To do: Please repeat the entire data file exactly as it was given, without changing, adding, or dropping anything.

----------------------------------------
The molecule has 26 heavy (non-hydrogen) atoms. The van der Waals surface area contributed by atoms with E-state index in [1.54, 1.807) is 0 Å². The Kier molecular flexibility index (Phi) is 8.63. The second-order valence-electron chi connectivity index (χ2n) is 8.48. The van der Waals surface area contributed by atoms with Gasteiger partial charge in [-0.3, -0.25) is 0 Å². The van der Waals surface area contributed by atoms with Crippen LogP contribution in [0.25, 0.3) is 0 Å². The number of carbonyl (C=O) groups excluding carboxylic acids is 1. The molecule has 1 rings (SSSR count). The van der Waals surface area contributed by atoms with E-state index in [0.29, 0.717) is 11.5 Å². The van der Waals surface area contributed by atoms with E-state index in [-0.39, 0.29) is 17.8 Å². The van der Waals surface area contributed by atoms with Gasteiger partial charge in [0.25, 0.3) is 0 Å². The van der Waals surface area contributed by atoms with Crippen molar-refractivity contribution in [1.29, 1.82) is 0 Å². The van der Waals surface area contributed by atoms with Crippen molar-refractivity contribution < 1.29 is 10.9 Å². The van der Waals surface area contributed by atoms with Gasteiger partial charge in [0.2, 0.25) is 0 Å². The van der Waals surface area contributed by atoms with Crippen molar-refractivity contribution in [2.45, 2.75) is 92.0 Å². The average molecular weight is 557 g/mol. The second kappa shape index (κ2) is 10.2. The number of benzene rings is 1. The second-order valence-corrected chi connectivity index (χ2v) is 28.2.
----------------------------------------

The molecule has 26 heavy (non-hydrogen) atoms. The van der Waals surface area contributed by atoms with E-state index in [1.54, 1.807) is 0 Å². The Kier molecular flexibility index (Phi) is 8.63. The second-order valence-electron chi connectivity index (χ2n) is 8.48. The van der Waals surface area contributed by atoms with Gasteiger partial charge in [-0.3, -0.25) is 0 Å². The van der Waals surface area contributed by atoms with Crippen LogP contribution in [0.25, 0.3) is 0 Å². The number of carbonyl (C=O) groups excluding carboxylic acids is 1. The molecule has 1 rings (SSSR count). The van der Waals surface area contributed by atoms with E-state index in [0.29, 0.717) is 11.5 Å². The van der Waals surface area contributed by atoms with E-state index in [-0.39, 0.29) is 17.8 Å². The van der Waals surface area contributed by atoms with Gasteiger partial charge in [0.25, 0.3) is 0 Å². The van der Waals surface area contributed by atoms with Crippen molar-refractivity contribution in [1.29, 1.82) is 0 Å². The van der Waals surface area contributed by atoms with Crippen molar-refractivity contribution < 1.29 is 10.9 Å². The van der Waals surface area contributed by atoms with Gasteiger partial charge in [0.2, 0.25) is 0 Å². The van der Waals surface area contributed by atoms with Crippen molar-refractivity contribution in [2.45, 2.75) is 92.0 Å². The average molecular weight is 557 g/mol. The second kappa shape index (κ2) is 10.2. The number of benzene rings is 1. The second-order valence-corrected chi connectivity index (χ2v) is 28.2.